DHS 131.19(2)(L) (L) To be informed prior to admission of the types of services available from the hospice, including contracted services and specialized services for unique patient groups such as children.
DHS 131.19(2)(m) (m) To be informed of those items and services that the hospice offers and for which the resident may be charged, and the amount of charges for those services.
DHS 131.19(3) (3)Patient complaint procedure. Each patient shall have the right, on his or her own behalf or through others, to do all of the following:
DHS 131.19(3)(a) (a) Express a complaint to hospice employees, without fear of reprisal, about the care and services provided and to have the hospice investigate the complaint in accordance with an established complaint procedure. The hospice shall document both the existence of the complaint and the resolution of the complaint.
DHS 131.19(3)(b) (b) Express complaints to the department, and to receive a statement provided by the department setting forth the right to and procedure for filing verbal or written complaints with the department.
DHS 131.19(3)(c) (c) Be advised of the availability of a toll-free hotline, including its telephone number, to receive complaints or questions about local hospices, and be advised of the availability of the long term care ombudsman to provide patient advocacy and other services under s. 16.009, Stats.
DHS 131.19 History History: CR 10-034: cr. Register September 2010 No. 657, eff. 10-1-10.
subch. III of ch. DHS 131 Subchapter III — Patient Care
DHS 131.20 DHS 131.20 Assessment.
DHS 131.20(1)(1)Initial assessment.
DHS 131.20(1)(a)(a) If the hospice determines that it has the general capability to meet the prospective patient's described needs, then before services are provided, a registered nurse shall perform an initial assessment of the person's condition and needs and shall describe in writing the person's current status, including physical condition, present pain status, emotional status, pertinent psychosocial and spiritual concerns and coping ability of the prospective patient and family support system, and shall determine the appropriateness or inappropriateness of admission to the hospice based on the assessment.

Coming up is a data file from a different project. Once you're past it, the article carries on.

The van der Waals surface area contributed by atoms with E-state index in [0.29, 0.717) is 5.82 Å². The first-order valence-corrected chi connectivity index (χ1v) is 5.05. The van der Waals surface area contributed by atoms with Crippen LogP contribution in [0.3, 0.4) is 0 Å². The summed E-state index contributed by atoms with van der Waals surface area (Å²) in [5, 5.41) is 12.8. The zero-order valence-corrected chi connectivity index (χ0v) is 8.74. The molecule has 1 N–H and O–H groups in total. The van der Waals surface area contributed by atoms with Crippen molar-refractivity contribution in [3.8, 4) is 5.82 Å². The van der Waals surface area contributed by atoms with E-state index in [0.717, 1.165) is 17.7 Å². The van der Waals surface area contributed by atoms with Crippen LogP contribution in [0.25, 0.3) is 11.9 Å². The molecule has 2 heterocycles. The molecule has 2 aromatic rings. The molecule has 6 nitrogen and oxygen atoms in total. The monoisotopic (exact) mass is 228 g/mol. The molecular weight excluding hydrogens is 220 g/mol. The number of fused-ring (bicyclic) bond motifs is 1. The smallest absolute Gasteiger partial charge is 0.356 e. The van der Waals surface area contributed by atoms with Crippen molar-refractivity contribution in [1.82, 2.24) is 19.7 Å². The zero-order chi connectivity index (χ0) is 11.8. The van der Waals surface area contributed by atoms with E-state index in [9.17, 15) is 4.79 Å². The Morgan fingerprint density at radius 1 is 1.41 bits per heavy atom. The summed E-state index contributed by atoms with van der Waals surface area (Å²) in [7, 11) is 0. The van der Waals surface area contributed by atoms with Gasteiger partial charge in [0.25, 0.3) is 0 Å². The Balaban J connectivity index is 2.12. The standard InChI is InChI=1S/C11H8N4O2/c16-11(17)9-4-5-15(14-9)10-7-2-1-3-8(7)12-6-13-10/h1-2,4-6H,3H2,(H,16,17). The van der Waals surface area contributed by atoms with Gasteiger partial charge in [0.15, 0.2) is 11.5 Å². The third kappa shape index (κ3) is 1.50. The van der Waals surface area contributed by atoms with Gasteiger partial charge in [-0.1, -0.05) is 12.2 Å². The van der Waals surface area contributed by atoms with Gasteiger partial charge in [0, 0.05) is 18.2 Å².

DHS 131.20(1)(b) (b) The designated hospice employee shall confer with at least one other core team member and receive that person's views in order to start the initial plan of care.
DHS 131.20(2) (2)Time frame for completion of the comprehensive assessment. The hospice interdisciplinary group, in consultation with the individual's attending physician, if any, shall complete the comprehensive assessment no later than 5 calendar days after the election of hospice care.
DHS 131.20(3) (3)Content of the comprehensive assessment. The comprehensive assessment shall identify the physical, psychosocial, emotional, and spiritual needs related to the terminal illness that shall be addressed in order to promote the hospice patient's well-being, comfort, and dignity throughout the dying process. The comprehensive assessment shall take into consideration all of the following factors:
DHS 131.20(3)(a) (a) The nature and condition causing admission including the presence or lack of objective data and subjective complaints.
DHS 131.20(3)(b) (b) Complications and risk factors that affect care planning.
DHS 131.20(3)(c) (c) Functional status, including the patient's ability to understand and participate in his or her own care.
DHS 131.20(3)(d) (d) Imminence of death.
DHS 131.20(3)(e) (e) Severity of symptoms.